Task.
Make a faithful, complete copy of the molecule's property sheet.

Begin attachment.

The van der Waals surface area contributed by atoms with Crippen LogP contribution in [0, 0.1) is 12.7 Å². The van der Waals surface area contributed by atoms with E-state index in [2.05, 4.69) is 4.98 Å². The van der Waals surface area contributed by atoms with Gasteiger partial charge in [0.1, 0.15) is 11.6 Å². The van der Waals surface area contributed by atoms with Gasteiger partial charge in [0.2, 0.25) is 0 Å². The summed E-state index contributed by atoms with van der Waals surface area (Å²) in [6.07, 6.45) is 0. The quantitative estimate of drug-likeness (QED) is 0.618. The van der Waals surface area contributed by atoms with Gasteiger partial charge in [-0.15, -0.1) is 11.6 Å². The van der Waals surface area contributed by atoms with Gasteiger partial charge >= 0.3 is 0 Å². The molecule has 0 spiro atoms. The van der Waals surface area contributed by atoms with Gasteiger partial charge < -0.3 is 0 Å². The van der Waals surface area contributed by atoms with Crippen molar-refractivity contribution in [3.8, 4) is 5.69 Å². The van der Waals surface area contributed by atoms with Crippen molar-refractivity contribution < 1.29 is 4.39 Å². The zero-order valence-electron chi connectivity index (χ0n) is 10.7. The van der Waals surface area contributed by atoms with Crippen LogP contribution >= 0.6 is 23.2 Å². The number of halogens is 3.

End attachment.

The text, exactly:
The van der Waals surface area contributed by atoms with Crippen LogP contribution in [0, 0.1) is 12.7 Å². The van der Waals surface area contributed by atoms with E-state index in [2.05, 4.69) is 4.98 Å². The van der Waals surface area contributed by atoms with Gasteiger partial charge in [0.1, 0.15) is 11.6 Å². The van der Waals surface area contributed by atoms with Gasteiger partial charge in [0.2, 0.25) is 0 Å². The summed E-state index contributed by atoms with van der Waals surface area (Å²) in [6.07, 6.45) is 0. The quantitative estimate of drug-likeness (QED) is 0.618. The van der Waals surface area contributed by atoms with Gasteiger partial charge in [-0.15, -0.1) is 11.6 Å². The van der Waals surface area contributed by atoms with Gasteiger partial charge >= 0.3 is 0 Å². The molecule has 0 spiro atoms. The van der Waals surface area contributed by atoms with Gasteiger partial charge < -0.3 is 0 Å². The van der Waals surface area contributed by atoms with Crippen molar-refractivity contribution in [3.8, 4) is 5.69 Å². The van der Waals surface area contributed by atoms with Crippen molar-refractivity contribution < 1.29 is 4.39 Å². The zero-order valence-electron chi connectivity index (χ0n) is 10.7. The van der Waals surface area contributed by atoms with Crippen LogP contribution >= 0.6 is 23.2 Å². The number of halogens is 3.